FORT WALTON BEACH — The Empty Stocking Fund, distributed by the Fort Walton Beach Salvation Army, serves as a financial stopgap for people who face financial distress in Okaloosa and Walton counties.
Sometimes, however, more can be done.
The national Salvation Army created its Pathway of Hope program with the intention that individual corps offices incorporate the service into their own community outreach programs. Pathway of Hope is available to qualifying Salvation Army clients.
“It could be any client who applied for assistance,” said Lt. Camilo Rojas, who serves as the Fort Walton Beach Salvation Army administrator with his wife, Lt. Monica Rojas. “It could be a family from our after school program. It’s any client, but they have to have a child under the age of 18 years old. They have to be willing to make a commitment.”
Since initiating the Pathway of Hope locally in January 2019, the local branch has had two clients sign up. Both said they have seen a difference in their lives as they meet regularly with Salvation Army Social Services Coordinator Julie Gray. Gray holds a master’s degree in social work.
“Every two weeks we see what goals they have met,” Gray said. “If they’re stuck on certain goals, I help them find resources to meet the goals.
“We start small,” she said. “That could be from learning how to budget. One was finding daycare. She couldn’t find a job because she couldn’t find daycare.”
That client is Stormy Patterson, a single parent of two preschool-age boys, Liam and Benjamin. After moving to the area from Maryland, Patterson heard that she could get a furniture voucher through the Salvation Army.
While Patterson applied for the voucher, Gray suggested Pathway of Hope.
“Since June, I’ve been with them, making goals every couple of weeks,” Patterson said.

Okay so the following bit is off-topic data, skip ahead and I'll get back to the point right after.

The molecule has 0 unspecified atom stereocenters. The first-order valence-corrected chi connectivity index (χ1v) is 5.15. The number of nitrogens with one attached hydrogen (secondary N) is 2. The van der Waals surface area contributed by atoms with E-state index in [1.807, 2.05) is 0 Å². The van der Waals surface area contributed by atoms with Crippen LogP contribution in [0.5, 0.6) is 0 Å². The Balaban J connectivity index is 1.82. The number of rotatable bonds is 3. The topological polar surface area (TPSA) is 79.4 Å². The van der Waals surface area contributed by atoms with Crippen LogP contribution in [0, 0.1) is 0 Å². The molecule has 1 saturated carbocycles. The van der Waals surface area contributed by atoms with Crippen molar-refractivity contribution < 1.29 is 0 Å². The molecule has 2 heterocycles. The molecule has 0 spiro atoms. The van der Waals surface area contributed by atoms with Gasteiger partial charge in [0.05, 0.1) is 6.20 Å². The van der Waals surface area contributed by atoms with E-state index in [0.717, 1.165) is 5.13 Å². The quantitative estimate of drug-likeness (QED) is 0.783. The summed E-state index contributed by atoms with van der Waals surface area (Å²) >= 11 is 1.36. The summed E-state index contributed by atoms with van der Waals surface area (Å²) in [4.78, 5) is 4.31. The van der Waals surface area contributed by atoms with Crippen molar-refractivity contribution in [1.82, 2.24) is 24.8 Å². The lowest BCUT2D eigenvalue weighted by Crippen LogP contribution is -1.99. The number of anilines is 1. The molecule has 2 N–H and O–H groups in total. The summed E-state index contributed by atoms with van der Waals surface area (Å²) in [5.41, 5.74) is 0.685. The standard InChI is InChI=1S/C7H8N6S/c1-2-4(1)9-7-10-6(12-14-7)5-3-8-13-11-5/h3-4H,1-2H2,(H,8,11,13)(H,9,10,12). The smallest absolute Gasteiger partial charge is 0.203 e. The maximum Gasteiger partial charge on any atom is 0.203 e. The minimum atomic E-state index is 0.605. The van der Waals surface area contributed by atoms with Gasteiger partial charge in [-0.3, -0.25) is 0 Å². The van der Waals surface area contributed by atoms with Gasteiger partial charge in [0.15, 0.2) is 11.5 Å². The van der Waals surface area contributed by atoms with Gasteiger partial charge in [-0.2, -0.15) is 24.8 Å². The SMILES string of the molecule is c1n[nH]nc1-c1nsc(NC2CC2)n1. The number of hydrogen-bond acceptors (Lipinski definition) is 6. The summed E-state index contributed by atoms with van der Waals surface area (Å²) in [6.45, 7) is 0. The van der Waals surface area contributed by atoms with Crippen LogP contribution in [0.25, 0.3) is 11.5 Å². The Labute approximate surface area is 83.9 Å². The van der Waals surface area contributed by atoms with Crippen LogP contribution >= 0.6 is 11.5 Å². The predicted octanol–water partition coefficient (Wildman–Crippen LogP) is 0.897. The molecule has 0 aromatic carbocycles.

“(Julie) will keep you on track,” she added. “You have to abide and complete your goals to continue to receive financial help. It’s kind of like tough love.”
Patterson entered her adult life after a rocky childhood.
“I grew up in foster care,” she said. “I was adopted at 5, and I was put back in foster care at 14. When I was 18, I aged out of foster care, and I was homeless, and I almost didn’t graduate from high school because of that.”
Because of Pathway of Hope, Patterson is now building her own cleaning business.
Participant Samantha Gurisko is also a single parent, but her needs are different with pre-teen daughter Keyona.
Gurisko has a job, but a broken water line gave her a $900 water bill.
“I haven’t ever asked for help,” she said. “Someone told me that (the Salvation Army) helps with utilities.”
Gurisko said she found someone who would listen as she spoke to Gray about her cares: dealing with an eviction on her credit report, raising a daughter whose father is incarcerated, having a sealed arrest record of her own.
“I’ve gone to school. I have certifications,” Gurisko said, but added that she was having trouble making the transition from a job into a career.
Pathway of Hope, she said, has provided the tools she needs to rebuild her life.
“Stay focused,” Gurisko said about what she has learned. “There’s always something that’s going to hold you back, but keep pushing.”
Both Gurisko and Patterson went into the Salvation Army for a one-time solution. Both said they came away with more. Both said they are sharing their stories to let others know that the poverty cycle can be broken, and by sharing, they hope others will take the same steps to success.
This year’s Empty Stocking Fund campaign has a goal of $100,000 to help local people through the Salvation Army.To donate, send checks to Empty Stocking Fund c/o Northwest Florida Daily News, P.O. Box 2949, Fort Walton Beach, FL 32549. Donations of cash and checks can also be brought into the Daily News at 2 Eglin Parkway N.E. in Fort Walton Beach. To donate online, go to http://www.salvationarmyfortwalton.org/